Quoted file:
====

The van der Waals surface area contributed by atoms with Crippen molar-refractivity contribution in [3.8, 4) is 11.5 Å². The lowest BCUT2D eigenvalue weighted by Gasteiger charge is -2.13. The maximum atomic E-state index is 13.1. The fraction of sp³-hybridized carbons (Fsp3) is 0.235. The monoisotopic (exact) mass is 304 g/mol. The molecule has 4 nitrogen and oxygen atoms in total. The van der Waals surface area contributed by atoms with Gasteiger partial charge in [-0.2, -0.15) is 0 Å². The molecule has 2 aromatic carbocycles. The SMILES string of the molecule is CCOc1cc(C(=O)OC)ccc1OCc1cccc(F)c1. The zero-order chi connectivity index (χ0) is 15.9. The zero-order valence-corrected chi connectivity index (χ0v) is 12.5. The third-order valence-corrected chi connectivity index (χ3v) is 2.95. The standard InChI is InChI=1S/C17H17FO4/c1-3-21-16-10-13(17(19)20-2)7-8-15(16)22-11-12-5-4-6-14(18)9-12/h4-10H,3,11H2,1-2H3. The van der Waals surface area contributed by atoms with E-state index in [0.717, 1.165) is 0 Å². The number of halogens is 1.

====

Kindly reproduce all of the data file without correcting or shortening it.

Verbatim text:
The van der Waals surface area contributed by atoms with Crippen molar-refractivity contribution in [3.8, 4) is 11.5 Å². The lowest BCUT2D eigenvalue weighted by Gasteiger charge is -2.13. The maximum atomic E-state index is 13.1. The fraction of sp³-hybridized carbons (Fsp3) is 0.235. The monoisotopic (exact) mass is 304 g/mol. The molecule has 4 nitrogen and oxygen atoms in total. The van der Waals surface area contributed by atoms with Gasteiger partial charge in [-0.2, -0.15) is 0 Å². The molecule has 2 aromatic carbocycles. The SMILES string of the molecule is CCOc1cc(C(=O)OC)ccc1OCc1cccc(F)c1. The zero-order chi connectivity index (χ0) is 15.9. The zero-order valence-corrected chi connectivity index (χ0v) is 12.5. The third-order valence-corrected chi connectivity index (χ3v) is 2.95. The standard InChI is InChI=1S/C17H17FO4/c1-3-21-16-10-13(17(19)20-2)7-8-15(16)22-11-12-5-4-6-14(18)9-12/h4-10H,3,11H2,1-2H3. The van der Waals surface area contributed by atoms with E-state index in [0.717, 1.165) is 0 Å². The number of halogens is 1.